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I've seen 08's with oval buffers, and even remember one at Frodingham having an Oleo set at one end, but they were removed before I got a pic.

Crikey, I'd forgotten about that one, I have a photo somewhere in the depths of the attic of that, didn't twig on until the film had been developed, looking back I think the Oleos were the ones with the quite large buffer faces on them. I've always wondered if some of the oval buffers are ex steam loco as they seem to share common fittings?

 

Mind you, no wonder 08 buffers had a shorter than average shelf life, I remember one 08 in Newcastle when there used to be a pilot in the early 90s and the drivers seemed to delight in flying into the bays at speed (l/e) and jamming the brakes on at the last moment, especially one particularly icy day!

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In the late 70's Oleo's were very rare on pilots. I only have one picture showing 08710 at Aberdeen so fitted. I also have a picture of 08799 with ovals at the cab end only. I also have a picture of 08752 in Dutch livery with ovals at both ends. Today Oleo's are quite common I think.

 

By the way your works looking good but just one thing to check out. Should the little tank behind the front steps be on top of the etched bracket so it shows from the side above the step?

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By the way your works looking good but just one thing to check out. Should the little tank behind the front steps be on top of the etched bracket so it shows from the side above the step?

Thanks for spotting that, I suppose I had to do something daft sooner or later, they are now on the top side of the bracket. I would imagine that Oleos are easier to acquire these days than spares for what are effectively steam age buffers. I'm getting a bit tempted to put some different buffers on this now, oval buffers on one end seems quite appealing, failing that MMP do some fantastic Oleo castings, choices choices!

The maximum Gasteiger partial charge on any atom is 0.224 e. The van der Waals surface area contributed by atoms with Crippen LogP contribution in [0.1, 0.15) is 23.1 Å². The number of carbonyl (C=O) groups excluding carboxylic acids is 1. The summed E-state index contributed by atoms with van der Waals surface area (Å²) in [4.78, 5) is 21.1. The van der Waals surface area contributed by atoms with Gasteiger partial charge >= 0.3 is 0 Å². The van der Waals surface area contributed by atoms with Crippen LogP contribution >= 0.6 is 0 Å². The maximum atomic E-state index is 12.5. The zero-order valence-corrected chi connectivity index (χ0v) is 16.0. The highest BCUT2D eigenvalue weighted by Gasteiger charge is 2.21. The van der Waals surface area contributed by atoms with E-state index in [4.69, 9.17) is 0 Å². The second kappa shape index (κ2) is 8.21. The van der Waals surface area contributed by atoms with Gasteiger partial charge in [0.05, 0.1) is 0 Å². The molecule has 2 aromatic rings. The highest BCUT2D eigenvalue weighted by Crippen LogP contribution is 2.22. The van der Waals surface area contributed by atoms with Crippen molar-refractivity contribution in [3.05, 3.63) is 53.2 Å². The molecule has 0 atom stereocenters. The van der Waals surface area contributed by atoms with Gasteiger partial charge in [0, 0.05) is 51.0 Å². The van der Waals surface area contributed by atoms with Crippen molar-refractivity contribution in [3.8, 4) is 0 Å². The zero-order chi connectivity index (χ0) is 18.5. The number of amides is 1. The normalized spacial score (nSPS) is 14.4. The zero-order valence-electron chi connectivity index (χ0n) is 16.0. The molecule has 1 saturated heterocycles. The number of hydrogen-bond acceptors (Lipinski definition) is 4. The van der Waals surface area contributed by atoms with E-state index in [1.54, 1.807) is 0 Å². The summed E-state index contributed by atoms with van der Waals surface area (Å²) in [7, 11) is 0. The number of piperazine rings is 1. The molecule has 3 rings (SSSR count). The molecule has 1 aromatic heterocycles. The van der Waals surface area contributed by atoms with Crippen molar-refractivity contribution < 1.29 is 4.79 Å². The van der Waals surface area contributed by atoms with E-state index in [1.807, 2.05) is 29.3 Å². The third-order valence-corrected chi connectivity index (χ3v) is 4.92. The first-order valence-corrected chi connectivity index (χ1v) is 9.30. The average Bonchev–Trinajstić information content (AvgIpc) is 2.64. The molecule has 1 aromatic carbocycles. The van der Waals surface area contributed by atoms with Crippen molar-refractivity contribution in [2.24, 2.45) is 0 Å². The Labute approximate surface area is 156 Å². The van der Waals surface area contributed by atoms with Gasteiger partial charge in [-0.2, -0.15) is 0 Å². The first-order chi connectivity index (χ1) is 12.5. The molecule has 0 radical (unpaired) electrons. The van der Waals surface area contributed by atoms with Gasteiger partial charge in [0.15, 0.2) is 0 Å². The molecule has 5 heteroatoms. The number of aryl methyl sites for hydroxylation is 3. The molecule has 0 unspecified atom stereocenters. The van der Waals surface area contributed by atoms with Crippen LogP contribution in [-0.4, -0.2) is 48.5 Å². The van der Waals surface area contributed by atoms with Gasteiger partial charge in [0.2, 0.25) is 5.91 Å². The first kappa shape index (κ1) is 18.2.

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Update time again. The rear buffer beam has been fitted out and attention had now been turned to the underside of the loco running plate. At the nose end, this entails a pair of air tanks with associated piping and drain taps for getting moisture out the system, and what is probably the radiator drain point. Even though the loco is vacuum only; the loco brakes themselves are air worked, hence the reservoir tanks. The tanks are easy to identify, being one of the biggest castings in the kits, and the only issue with everything else was identifying some of the pipes in amongst all the castings, all in all not too much bother.

 

The cab end buffer beam was next, with an overlay and a fine flange requiring folding, vac bags added and them again the plumbing. The main loco brake cylinders are under the cab and the whole system is modelled along with the power shaft etc. We also have the fuel fill points at this end along with associated valves and fittings, its a bit of a maze to put together but well worth it.

 

Then we move onto the top of the loco. The basic bonnet is only 4 pieces, front back and 2 sides, located by means of slots and tabs, easy enough to make up, with the sides aligning with grooves in the cab bulkhead. One thing I didn't know is that 08 sides taper slightly bottom to top, its very subtle, but they do, but this is easily achieved using the slots in the bulkhead as a guide. The front is easy enough to solder on, the etch grooves are so you can easily paint your hazard stripes by hand.

 

Its had a couple of washes, but is due another one, as well as having run out of refills for my fibreglass pencil!

 

I know the bonnet top is wonky, but it is not fastened on yet, just placed for a photo op!

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Edited by Boris
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Hi Boris,

 

You are doing a fine job of your Gronk there. I like the idea of changing the buffers as this can certainly make a large difference to a loco for not a lot of work.

 

Keep up the good work!

 

Andy

Hi Andy,

 

Thanks for the encouragement, looking at the photos this morning, they make it look awful, but in the flesh I'm quite proud of it! I reckon a set of oval ones at one end and standard ones at the other would probably be worth the wind up value for the rivet counters alone!

 

Boris

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Ah..........but DO ensure it's numbered so that no-one can say that THAT particular loco never had oval buffers........

Oh I will do, complete with photographic evidence! What fascinates me is the number of detail variations accross the class, mind you, there were an awful lot of them built.

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  • Boris changed the title to Adventures in O gauge - LNER J50 "Junkshop Dog"